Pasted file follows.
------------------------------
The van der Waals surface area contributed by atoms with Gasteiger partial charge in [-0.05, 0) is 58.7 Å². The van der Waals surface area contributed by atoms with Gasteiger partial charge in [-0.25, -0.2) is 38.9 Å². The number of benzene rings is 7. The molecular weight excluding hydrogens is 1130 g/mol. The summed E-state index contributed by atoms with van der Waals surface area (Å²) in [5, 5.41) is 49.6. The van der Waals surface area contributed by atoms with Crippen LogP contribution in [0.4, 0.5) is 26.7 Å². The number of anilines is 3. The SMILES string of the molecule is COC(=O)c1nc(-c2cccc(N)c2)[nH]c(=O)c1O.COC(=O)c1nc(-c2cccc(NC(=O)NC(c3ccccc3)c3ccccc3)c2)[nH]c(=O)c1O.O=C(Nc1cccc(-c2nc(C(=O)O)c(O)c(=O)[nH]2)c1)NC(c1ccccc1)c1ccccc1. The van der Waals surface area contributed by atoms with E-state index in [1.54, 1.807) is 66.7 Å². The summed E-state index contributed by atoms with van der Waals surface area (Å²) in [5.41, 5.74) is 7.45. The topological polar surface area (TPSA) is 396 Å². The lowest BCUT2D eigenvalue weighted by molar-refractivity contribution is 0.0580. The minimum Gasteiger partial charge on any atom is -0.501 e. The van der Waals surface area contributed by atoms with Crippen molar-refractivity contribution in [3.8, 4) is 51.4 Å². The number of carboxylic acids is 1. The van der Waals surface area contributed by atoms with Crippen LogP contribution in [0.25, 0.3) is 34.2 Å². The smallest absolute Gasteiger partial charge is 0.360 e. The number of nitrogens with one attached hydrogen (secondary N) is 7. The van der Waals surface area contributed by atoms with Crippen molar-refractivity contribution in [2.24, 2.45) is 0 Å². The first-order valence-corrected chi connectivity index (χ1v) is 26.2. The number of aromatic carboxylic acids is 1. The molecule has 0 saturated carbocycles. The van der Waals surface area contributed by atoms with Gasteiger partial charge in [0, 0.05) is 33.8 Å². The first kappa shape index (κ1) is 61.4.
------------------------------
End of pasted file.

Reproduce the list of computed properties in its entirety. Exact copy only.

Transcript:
The van der Waals surface area contributed by atoms with Gasteiger partial charge in [-0.05, 0) is 58.7 Å². The van der Waals surface area contributed by atoms with Gasteiger partial charge in [-0.25, -0.2) is 38.9 Å². The number of benzene rings is 7. The molecular weight excluding hydrogens is 1130 g/mol. The summed E-state index contributed by atoms with van der Waals surface area (Å²) in [5, 5.41) is 49.6. The van der Waals surface area contributed by atoms with Crippen LogP contribution in [0.4, 0.5) is 26.7 Å². The number of anilines is 3. The SMILES string of the molecule is COC(=O)c1nc(-c2cccc(N)c2)[nH]c(=O)c1O.COC(=O)c1nc(-c2cccc(NC(=O)NC(c3ccccc3)c3ccccc3)c2)[nH]c(=O)c1O.O=C(Nc1cccc(-c2nc(C(=O)O)c(O)c(=O)[nH]2)c1)NC(c1ccccc1)c1ccccc1. The van der Waals surface area contributed by atoms with E-state index in [1.54, 1.807) is 66.7 Å². The summed E-state index contributed by atoms with van der Waals surface area (Å²) in [5.41, 5.74) is 7.45. The topological polar surface area (TPSA) is 396 Å². The lowest BCUT2D eigenvalue weighted by molar-refractivity contribution is 0.0580. The minimum Gasteiger partial charge on any atom is -0.501 e. The van der Waals surface area contributed by atoms with Crippen molar-refractivity contribution in [3.8, 4) is 51.4 Å². The number of carboxylic acids is 1. The van der Waals surface area contributed by atoms with Crippen LogP contribution in [0.25, 0.3) is 34.2 Å². The smallest absolute Gasteiger partial charge is 0.360 e. The number of nitrogens with one attached hydrogen (secondary N) is 7. The van der Waals surface area contributed by atoms with Crippen molar-refractivity contribution in [2.24, 2.45) is 0 Å². The first-order valence-corrected chi connectivity index (χ1v) is 26.2. The number of aromatic carboxylic acids is 1. The molecule has 0 saturated carbocycles. The van der Waals surface area contributed by atoms with Gasteiger partial charge in [0, 0.05) is 33.8 Å². The first kappa shape index (κ1) is 61.4.